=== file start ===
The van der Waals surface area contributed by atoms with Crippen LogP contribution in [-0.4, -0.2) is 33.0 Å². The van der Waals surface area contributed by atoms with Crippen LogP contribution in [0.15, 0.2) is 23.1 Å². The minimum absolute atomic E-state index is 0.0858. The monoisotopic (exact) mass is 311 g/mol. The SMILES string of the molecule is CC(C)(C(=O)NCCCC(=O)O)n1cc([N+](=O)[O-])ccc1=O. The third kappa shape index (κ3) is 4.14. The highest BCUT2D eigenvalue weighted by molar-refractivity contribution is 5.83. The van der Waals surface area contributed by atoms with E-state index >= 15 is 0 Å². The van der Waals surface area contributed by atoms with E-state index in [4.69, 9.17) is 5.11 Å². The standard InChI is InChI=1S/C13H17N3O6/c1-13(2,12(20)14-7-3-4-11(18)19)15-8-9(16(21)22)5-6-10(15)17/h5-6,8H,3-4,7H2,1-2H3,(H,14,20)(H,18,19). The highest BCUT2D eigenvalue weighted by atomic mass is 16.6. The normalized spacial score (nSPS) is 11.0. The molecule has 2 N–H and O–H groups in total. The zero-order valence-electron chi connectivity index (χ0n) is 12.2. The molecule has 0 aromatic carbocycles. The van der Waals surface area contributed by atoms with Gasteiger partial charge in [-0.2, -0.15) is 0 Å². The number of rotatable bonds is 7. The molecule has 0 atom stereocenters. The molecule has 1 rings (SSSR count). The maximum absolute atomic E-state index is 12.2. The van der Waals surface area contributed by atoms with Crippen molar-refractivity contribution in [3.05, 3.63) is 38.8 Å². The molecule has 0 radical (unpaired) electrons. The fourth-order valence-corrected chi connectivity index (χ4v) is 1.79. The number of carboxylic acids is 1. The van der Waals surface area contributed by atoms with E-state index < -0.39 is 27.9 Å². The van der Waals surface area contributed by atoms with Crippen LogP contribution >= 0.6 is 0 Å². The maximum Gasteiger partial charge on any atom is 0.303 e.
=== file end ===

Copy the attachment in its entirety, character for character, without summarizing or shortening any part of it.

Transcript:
The van der Waals surface area contributed by atoms with Crippen LogP contribution in [-0.4, -0.2) is 33.0 Å². The van der Waals surface area contributed by atoms with Crippen LogP contribution in [0.15, 0.2) is 23.1 Å². The minimum absolute atomic E-state index is 0.0858. The monoisotopic (exact) mass is 311 g/mol. The SMILES string of the molecule is CC(C)(C(=O)NCCCC(=O)O)n1cc([N+](=O)[O-])ccc1=O. The third kappa shape index (κ3) is 4.14. The highest BCUT2D eigenvalue weighted by molar-refractivity contribution is 5.83. The van der Waals surface area contributed by atoms with E-state index >= 15 is 0 Å². The van der Waals surface area contributed by atoms with E-state index in [4.69, 9.17) is 5.11 Å². The standard InChI is InChI=1S/C13H17N3O6/c1-13(2,12(20)14-7-3-4-11(18)19)15-8-9(16(21)22)5-6-10(15)17/h5-6,8H,3-4,7H2,1-2H3,(H,14,20)(H,18,19). The highest BCUT2D eigenvalue weighted by atomic mass is 16.6. The normalized spacial score (nSPS) is 11.0. The molecule has 2 N–H and O–H groups in total. The zero-order valence-electron chi connectivity index (χ0n) is 12.2. The molecule has 0 aromatic carbocycles. The van der Waals surface area contributed by atoms with Gasteiger partial charge in [-0.2, -0.15) is 0 Å². The number of rotatable bonds is 7. The molecule has 0 atom stereocenters. The molecule has 1 rings (SSSR count). The maximum absolute atomic E-state index is 12.2. The van der Waals surface area contributed by atoms with Crippen molar-refractivity contribution in [3.05, 3.63) is 38.8 Å². The molecule has 0 radical (unpaired) electrons. The fourth-order valence-corrected chi connectivity index (χ4v) is 1.79. The number of carboxylic acids is 1. The van der Waals surface area contributed by atoms with E-state index < -0.39 is 27.9 Å². The van der Waals surface area contributed by atoms with Crippen LogP contribution >= 0.6 is 0 Å². The maximum Gasteiger partial charge on any atom is 0.303 e.